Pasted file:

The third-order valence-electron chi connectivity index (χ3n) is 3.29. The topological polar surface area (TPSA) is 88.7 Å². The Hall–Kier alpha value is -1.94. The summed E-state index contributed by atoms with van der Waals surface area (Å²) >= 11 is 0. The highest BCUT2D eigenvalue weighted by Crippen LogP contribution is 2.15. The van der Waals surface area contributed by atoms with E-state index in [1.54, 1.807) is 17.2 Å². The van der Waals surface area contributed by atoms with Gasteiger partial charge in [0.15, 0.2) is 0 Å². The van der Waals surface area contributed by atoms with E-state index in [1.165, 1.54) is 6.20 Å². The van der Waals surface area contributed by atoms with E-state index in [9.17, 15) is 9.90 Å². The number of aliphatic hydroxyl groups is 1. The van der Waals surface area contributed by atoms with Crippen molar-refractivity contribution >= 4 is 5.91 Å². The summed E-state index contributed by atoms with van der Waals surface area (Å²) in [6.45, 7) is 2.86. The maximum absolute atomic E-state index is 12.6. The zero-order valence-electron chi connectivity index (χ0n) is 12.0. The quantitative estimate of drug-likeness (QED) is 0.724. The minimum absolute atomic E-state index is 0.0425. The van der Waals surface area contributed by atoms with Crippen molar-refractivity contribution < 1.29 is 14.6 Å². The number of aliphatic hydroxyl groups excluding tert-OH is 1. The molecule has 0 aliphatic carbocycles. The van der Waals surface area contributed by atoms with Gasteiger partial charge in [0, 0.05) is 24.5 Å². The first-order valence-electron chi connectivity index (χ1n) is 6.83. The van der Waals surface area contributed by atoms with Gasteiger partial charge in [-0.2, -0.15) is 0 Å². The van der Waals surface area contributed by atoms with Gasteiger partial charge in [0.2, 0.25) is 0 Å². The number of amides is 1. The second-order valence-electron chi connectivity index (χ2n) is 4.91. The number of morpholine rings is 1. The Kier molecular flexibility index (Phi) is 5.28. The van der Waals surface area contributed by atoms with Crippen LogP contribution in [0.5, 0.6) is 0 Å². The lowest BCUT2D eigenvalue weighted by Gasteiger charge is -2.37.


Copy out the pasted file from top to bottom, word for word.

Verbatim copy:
The third-order valence-electron chi connectivity index (χ3n) is 3.29. The topological polar surface area (TPSA) is 88.7 Å². The Hall–Kier alpha value is -1.94. The summed E-state index contributed by atoms with van der Waals surface area (Å²) >= 11 is 0. The highest BCUT2D eigenvalue weighted by Crippen LogP contribution is 2.15. The van der Waals surface area contributed by atoms with E-state index in [1.54, 1.807) is 17.2 Å². The van der Waals surface area contributed by atoms with Gasteiger partial charge in [0.15, 0.2) is 0 Å². The van der Waals surface area contributed by atoms with E-state index in [1.165, 1.54) is 6.20 Å². The van der Waals surface area contributed by atoms with E-state index in [9.17, 15) is 9.90 Å². The number of aliphatic hydroxyl groups is 1. The van der Waals surface area contributed by atoms with Crippen molar-refractivity contribution >= 4 is 5.91 Å². The summed E-state index contributed by atoms with van der Waals surface area (Å²) in [6.45, 7) is 2.86. The maximum absolute atomic E-state index is 12.6. The zero-order valence-electron chi connectivity index (χ0n) is 12.0. The quantitative estimate of drug-likeness (QED) is 0.724. The minimum absolute atomic E-state index is 0.0425. The van der Waals surface area contributed by atoms with Crippen molar-refractivity contribution < 1.29 is 14.6 Å². The number of aliphatic hydroxyl groups excluding tert-OH is 1. The molecule has 0 aliphatic carbocycles. The van der Waals surface area contributed by atoms with Gasteiger partial charge in [0, 0.05) is 24.5 Å². The first-order valence-electron chi connectivity index (χ1n) is 6.83. The van der Waals surface area contributed by atoms with Gasteiger partial charge in [-0.2, -0.15) is 0 Å². The van der Waals surface area contributed by atoms with Gasteiger partial charge in [0.2, 0.25) is 0 Å². The number of amides is 1. The second-order valence-electron chi connectivity index (χ2n) is 4.91. The number of morpholine rings is 1. The Kier molecular flexibility index (Phi) is 5.28. The van der Waals surface area contributed by atoms with Crippen LogP contribution in [0.5, 0.6) is 0 Å². The lowest BCUT2D eigenvalue weighted by Gasteiger charge is -2.37.